Moment of inertia, denoted as I, is a measure of an object's resistance to changes in rotational motion. It is influenced by factors such as mass, radius, and shape. Newton's 2nd Law, which relates net forces to accelerations, is employed to calculate moment of inertia. This law is applicable to both translational and rotational motion. The shape of an object also plays a crucial role in determining its moment of inertia.
Principles of Measurement: To measure moment of inertia, a specialized apparatus (TM 610) is utilized, as depicted in Figure 1.
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“ Experimental Investigation of Moment of Inertia: Mass, Radius, and Cylinder Type Effects ”
The system involves drive weights subjected to gravitational force, inducing circular motion. The time taken for the drive weights to travel from a fixed height to the ground is recorded using a stopwatch. The measured time is then used to calculate the inertia of the object's motion. The following equations are employed:
Corrected Moment of Inertia: Icorrected=Iexperiment−Io
Note:Note: corrected – moment of inertia calculated from experimental data but corrected with inherent moment of inertia.Icorrected – moment of inertia calculated from experimental data but corrected with inherent moment of inertia. experiment – moment of inertia calculated from experimental data.Iexperiment – moment of inertia calculated from experimental data. – Inherent moment of inertia for rotational axle and pipe, a constant with a value of 3.3×10−3 kg m2Io – Inherent moment of inertia for rotational axle and pipe, a constant with a value of 3.3×10−3 kg m2
Moment of Inertia Calculated from Experimental Data: experiment=…Iexperiment=… (specific formula not provided)
Equations for Calculating Moment of Inertia Depending on Cylinder Type:
Solid Cylinder: Ix=m⋅d2
Hollow Cylinder: Ix=m⋅(D2+d2)
In essence, the experiment involves measuring the time of circular motion and utilizing it to determine the moment of inertia, correcting for inherent values.
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Digital stopwatch (or smartphone with stopwatch function)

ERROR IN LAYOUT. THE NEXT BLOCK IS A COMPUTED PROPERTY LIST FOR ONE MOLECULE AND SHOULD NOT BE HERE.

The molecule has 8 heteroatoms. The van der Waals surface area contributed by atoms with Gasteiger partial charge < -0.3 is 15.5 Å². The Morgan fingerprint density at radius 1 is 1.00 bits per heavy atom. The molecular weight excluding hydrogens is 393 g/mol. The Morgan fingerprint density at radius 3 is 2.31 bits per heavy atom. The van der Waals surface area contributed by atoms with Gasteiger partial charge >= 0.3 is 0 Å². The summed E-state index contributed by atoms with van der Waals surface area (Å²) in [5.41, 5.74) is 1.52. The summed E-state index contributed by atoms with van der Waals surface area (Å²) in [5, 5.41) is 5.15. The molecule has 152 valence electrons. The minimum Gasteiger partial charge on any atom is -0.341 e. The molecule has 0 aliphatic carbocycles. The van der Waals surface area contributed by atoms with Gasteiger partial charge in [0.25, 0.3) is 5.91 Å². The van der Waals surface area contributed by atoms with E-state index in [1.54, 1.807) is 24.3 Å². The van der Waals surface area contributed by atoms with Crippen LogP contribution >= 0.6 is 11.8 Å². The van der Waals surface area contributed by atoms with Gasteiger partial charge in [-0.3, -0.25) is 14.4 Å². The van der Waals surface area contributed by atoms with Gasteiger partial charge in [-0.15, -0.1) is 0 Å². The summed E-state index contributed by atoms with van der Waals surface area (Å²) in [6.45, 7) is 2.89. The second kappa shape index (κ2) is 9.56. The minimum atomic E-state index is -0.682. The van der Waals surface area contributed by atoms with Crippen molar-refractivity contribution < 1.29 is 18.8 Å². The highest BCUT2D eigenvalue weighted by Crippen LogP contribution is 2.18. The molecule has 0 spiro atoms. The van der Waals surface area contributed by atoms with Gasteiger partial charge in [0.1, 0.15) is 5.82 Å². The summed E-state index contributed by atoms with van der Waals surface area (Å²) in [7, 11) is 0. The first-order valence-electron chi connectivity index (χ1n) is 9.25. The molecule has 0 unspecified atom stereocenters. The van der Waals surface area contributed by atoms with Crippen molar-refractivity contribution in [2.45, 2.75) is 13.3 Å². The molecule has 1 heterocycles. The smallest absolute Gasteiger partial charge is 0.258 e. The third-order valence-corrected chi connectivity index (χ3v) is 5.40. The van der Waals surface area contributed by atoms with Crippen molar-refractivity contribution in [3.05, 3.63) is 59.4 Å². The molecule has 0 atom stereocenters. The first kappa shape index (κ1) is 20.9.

Steel meter ruler
Set of weights (100g, 200g, and 400g)
Procedure:
Figure 3: Mounting the pin-point masses
A. Pin Point Mass: Moment of Inertia as a Function of Mass
Set up the TM 610 rotational motion inertia apparatus on a table.
Insert the thin-walled pipe into the TM 610 apparatus, placing it at the center of the rotational axle.
Fasten two 100g weights on both sides of the pipe.
Fix the effective radius (R) at 20cm.
Use a 100g drive mass for all experiments in this section.
Adjust the drive mass to a height of 40cm from the ground for each experiment. Measure the elapsed time (t) using the stopwatch, starting when the drive mass begins to drop and stopping when it reaches the ground.
Repeat the experiments three times at the same heights to minimize time measurement errors. After three trials, replace the two 100g weights with 200g and 400g weights.
Record the average time obtained in the results table. Calculate I_experiment and I_corrected. Plot graphs to identify the relationship between rotational inertia and mass.
B. Pin Point Mass: Moment of Inertia as a Function of Radius
Follow the procedure in Part A, fixing the pipe to the rotational axle.
Fix two 400g weights on the pipe, placing one on each side.
Set the effective radius (R) sequentially at 0.055m, 0.095m, 0.155m, and 0.245m.
Use a 100g drive mass for these experiments.
Adjust the drive mass to a height of 40cm for each experiment. Measure the elapsed time using the stopwatch.
Repeat the experiments three times at the same heights. After three trials, adjust the radius (R) as mentioned in step 3.
Record the average time in the results table. Calculate I_experiment and I_corrected. Plot graphs to identify the relationship between rotational inertia and radius.
C. Comparative Investigation: Solid Cylinder vs. Hollow Cylinder
Fasten the hollow cylinder to the rotational axle, removing the pipe.
Use a 100g drive mass for this set of experiments.
Adjust the drive mass to a height of 40cm, measuring the elapsed time with the stopwatch.